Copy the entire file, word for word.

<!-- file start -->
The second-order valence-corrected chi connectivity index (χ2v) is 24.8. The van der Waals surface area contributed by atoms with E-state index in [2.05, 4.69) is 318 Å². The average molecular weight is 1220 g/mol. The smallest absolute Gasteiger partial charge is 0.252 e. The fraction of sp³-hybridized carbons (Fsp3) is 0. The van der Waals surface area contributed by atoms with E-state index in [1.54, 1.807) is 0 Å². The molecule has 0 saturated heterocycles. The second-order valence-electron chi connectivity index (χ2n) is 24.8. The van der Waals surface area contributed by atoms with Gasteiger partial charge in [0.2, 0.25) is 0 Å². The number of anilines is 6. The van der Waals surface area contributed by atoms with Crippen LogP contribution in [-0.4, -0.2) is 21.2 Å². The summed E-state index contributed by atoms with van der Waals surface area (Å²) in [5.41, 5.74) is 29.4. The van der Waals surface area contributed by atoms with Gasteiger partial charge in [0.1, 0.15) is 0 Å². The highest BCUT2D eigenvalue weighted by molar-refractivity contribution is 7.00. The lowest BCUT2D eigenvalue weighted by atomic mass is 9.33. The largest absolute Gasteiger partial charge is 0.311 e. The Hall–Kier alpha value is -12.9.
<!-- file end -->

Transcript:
The second-order valence-corrected chi connectivity index (χ2v) is 24.8. The van der Waals surface area contributed by atoms with E-state index in [2.05, 4.69) is 318 Å². The average molecular weight is 1220 g/mol. The smallest absolute Gasteiger partial charge is 0.252 e. The fraction of sp³-hybridized carbons (Fsp3) is 0. The van der Waals surface area contributed by atoms with E-state index in [1.54, 1.807) is 0 Å². The molecule has 0 saturated heterocycles. The second-order valence-electron chi connectivity index (χ2n) is 24.8. The van der Waals surface area contributed by atoms with Gasteiger partial charge in [0.2, 0.25) is 0 Å². The number of anilines is 6. The van der Waals surface area contributed by atoms with Crippen LogP contribution in [-0.4, -0.2) is 21.2 Å². The summed E-state index contributed by atoms with van der Waals surface area (Å²) in [5.41, 5.74) is 29.4. The van der Waals surface area contributed by atoms with Gasteiger partial charge in [0.1, 0.15) is 0 Å². The highest BCUT2D eigenvalue weighted by molar-refractivity contribution is 7.00. The lowest BCUT2D eigenvalue weighted by atomic mass is 9.33. The largest absolute Gasteiger partial charge is 0.311 e. The Hall–Kier alpha value is -12.9.